By Alan R. Madeleine
We recently spoke with Ibrahim Aljahim, who is the President of the Hamtramck American Arab Chamber of Commerce and the organizer of the first annual Hamtramck Arab Festival.
The festival is set for Saturday, July 23, from noon until 10 p.m. in Veterans Memorial Park, on Jos. Campau south of Goodson. Scheduled entertainers include singers Abdulrahman Alakhfash from Yemen, Anas Tabash of Palestine, Raed Adel from Iraq and Arab-American Laith Alattar.
The new festival is part of a growing cultural offering here in Hamtramck. The Bangladeshi community recently held their annual festival on Conant, and the city’s Labor Day Festival is a major event for the community.
We asked Aljahim to discuss details about the new festival.
So, this will be the very first Hamtramck Arab Festival. Whose idea was it, and what is your role?
Aljahim: This was my idea. I am the President of the Hamtramck American Arab Chamber of Commerce, and it is our organization that’s putting this on.
Where is the funding coming from? How has the money been raised?
Aljahim: We are still collecting funding. We are speaking with some sources. Some monies won’t be needed until afterward.
The flyer that arrived in our office didn’t mention a cost. The festival is free to the public?
Aljahim: Yes. We are not charging to come in. We will make money from the food and beverage vendors, and so on.
Even though it’s free, are you requiring tickets to enter? Is there a fenced perimeter?
Aljahim: No, you can walk right in.
Was there any motivation to having such a festival, beyond simply trying to bring the area’s Arabic population together?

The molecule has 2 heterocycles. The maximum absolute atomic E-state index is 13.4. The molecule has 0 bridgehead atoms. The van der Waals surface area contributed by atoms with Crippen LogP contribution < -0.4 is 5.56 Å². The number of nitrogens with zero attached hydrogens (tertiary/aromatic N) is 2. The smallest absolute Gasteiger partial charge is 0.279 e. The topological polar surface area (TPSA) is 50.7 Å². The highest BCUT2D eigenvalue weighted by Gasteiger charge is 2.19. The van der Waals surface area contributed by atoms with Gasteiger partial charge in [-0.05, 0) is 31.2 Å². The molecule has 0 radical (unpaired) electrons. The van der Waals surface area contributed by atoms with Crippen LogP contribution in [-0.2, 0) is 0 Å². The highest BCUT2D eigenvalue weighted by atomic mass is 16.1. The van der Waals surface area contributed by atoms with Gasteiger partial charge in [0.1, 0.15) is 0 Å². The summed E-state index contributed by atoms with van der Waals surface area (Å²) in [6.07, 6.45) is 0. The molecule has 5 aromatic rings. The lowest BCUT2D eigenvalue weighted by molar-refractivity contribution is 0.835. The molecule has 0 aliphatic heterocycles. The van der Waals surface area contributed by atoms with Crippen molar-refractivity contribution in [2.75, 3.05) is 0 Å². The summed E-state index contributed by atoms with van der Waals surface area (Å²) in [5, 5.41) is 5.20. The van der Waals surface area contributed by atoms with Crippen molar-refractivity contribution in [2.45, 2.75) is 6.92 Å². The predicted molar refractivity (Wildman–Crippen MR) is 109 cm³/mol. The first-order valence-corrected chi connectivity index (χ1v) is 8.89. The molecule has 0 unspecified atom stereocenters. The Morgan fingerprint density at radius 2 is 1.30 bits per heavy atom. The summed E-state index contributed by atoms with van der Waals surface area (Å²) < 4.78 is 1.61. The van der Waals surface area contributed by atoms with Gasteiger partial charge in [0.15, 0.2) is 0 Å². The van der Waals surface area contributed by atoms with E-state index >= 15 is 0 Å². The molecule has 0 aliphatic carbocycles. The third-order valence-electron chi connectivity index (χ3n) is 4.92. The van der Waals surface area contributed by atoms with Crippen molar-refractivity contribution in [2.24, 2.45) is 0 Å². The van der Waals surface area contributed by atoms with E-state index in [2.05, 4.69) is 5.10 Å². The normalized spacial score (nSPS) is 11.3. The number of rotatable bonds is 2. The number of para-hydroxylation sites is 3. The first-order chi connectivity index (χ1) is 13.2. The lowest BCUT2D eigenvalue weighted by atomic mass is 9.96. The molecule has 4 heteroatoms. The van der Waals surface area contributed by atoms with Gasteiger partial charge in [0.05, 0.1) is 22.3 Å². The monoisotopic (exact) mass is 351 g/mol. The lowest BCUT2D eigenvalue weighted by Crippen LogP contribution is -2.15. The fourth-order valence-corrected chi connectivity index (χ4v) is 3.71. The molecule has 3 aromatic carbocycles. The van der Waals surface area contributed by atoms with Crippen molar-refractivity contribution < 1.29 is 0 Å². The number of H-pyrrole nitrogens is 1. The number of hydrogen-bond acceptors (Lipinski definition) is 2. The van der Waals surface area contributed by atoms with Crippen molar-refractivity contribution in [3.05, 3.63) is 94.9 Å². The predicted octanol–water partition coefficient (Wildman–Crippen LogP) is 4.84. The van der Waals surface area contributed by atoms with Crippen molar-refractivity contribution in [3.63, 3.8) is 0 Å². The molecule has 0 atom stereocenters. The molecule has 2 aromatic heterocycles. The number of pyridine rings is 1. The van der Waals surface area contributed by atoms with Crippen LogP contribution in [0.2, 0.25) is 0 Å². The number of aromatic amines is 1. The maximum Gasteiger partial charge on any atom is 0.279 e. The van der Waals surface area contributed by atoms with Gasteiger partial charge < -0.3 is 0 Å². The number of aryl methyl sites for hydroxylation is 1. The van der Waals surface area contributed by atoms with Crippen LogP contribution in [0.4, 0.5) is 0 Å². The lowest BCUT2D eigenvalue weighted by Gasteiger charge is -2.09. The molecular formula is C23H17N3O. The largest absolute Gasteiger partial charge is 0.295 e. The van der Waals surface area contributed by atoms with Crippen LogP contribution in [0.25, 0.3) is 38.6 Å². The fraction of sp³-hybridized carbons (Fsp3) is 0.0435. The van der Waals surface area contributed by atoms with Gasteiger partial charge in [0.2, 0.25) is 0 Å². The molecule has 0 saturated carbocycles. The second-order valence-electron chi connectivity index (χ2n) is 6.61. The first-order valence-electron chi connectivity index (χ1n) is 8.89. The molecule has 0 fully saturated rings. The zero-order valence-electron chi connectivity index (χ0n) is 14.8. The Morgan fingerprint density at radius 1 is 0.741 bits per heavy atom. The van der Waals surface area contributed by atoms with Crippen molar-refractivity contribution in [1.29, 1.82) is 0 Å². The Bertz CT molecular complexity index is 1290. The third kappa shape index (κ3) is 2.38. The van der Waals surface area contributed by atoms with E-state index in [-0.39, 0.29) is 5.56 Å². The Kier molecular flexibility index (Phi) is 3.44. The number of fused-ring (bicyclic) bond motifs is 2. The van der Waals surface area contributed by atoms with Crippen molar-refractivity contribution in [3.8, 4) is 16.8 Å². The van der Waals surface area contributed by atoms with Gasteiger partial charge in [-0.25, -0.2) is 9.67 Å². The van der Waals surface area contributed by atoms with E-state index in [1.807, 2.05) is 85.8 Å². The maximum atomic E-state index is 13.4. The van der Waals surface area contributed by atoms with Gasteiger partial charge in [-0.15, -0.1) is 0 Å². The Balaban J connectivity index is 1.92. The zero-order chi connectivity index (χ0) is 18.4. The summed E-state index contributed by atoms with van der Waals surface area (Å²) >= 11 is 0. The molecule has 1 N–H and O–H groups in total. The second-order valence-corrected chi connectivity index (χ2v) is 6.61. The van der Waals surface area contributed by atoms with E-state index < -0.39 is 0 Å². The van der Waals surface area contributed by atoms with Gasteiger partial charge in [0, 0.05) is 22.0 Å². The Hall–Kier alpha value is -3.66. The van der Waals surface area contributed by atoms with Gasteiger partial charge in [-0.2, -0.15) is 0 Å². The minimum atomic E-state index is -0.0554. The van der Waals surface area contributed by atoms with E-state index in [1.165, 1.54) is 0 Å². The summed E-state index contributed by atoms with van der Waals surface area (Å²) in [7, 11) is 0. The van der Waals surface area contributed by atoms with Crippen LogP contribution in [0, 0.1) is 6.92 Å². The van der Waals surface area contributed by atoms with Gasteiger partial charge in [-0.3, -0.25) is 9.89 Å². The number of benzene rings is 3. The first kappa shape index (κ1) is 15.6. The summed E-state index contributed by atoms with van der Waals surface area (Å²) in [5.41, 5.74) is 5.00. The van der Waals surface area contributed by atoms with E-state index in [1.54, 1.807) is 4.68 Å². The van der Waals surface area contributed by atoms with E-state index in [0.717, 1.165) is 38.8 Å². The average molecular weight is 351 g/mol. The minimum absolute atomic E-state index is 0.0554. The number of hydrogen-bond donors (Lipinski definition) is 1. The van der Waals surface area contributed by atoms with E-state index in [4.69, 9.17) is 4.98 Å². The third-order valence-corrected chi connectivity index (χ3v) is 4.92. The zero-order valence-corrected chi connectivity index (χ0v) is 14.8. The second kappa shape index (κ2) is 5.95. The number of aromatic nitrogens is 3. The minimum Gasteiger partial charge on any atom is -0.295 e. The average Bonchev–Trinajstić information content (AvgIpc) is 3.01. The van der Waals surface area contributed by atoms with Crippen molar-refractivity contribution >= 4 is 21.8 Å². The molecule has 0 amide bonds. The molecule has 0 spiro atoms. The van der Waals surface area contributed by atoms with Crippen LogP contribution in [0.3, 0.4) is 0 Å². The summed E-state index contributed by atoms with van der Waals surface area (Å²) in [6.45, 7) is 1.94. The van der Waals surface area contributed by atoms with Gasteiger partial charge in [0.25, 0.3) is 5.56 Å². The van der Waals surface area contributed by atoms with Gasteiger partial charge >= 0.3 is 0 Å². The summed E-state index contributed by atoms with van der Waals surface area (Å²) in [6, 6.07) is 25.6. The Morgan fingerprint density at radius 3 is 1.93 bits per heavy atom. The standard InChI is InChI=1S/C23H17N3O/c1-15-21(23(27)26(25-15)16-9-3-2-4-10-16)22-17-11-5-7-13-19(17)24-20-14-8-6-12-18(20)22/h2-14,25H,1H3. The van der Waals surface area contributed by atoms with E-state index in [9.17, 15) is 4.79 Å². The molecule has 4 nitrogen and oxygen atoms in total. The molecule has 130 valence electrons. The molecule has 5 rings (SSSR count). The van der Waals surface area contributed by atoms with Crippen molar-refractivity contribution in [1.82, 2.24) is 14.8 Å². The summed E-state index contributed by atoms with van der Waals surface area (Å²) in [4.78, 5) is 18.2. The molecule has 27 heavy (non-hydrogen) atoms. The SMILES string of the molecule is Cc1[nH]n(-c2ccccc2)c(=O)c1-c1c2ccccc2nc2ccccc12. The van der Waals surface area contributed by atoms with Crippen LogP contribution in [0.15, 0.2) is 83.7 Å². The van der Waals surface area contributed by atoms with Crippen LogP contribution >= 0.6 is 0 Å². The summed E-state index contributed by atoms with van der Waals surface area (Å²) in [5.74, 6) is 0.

Aljahim: We wanted to bring attention, more attention to the city. To have something else for people to come to Hamtramck to do.
Dearborn is, of course, known for its Arab population. Did you reach out that far with your promotions?
Aljahim: Yes, and Sterling Heights, Dearborn Heights… West Bloomfield as well; Warren. All across the area. We used Facebook also.
Do you expect any non-Arabic people to come? Is there anything that would appeal to them?
Aljahim: Yes, we absolutely welcome all nationalities and religions — Christian, Jewish especially we hope will come. We have international star singers, food. There will be kids’ games. Right there at the park, there’s the soccer field.
We’ll have a ribbon cutting ceremony from noon until 1 p.m., and give out 11 awards. The Wayne County Sheriff, our City Council, the mayor, we hope they will all be there to receive them. But there will be nothing political about the festival.
Given that some Arabs are Muslim and some are not, will there be alcohol available?
Aljahim: No, there won’t be any alcohol at the festival.
What about security? Is the city providing any police coverage?
Aljahim: No. We had to put up for a city bond, insurance. We’re still in discussions with private security companies.
What about if there is unfavorable weather that day?
Aljahim: Well, the stage and the food vendors have tents, so the festival can go on.
What level of success do you have to achieve with this inaugural festival in order to get to have another one next year?
Aljahim: There will definitely be another one next year. Two, maybe three days. For sure, two. We want to make this something the public can look forward to, another thing for the city, to help promote the city.
Well, best of luck to you!
Aljahim: Thank you very much.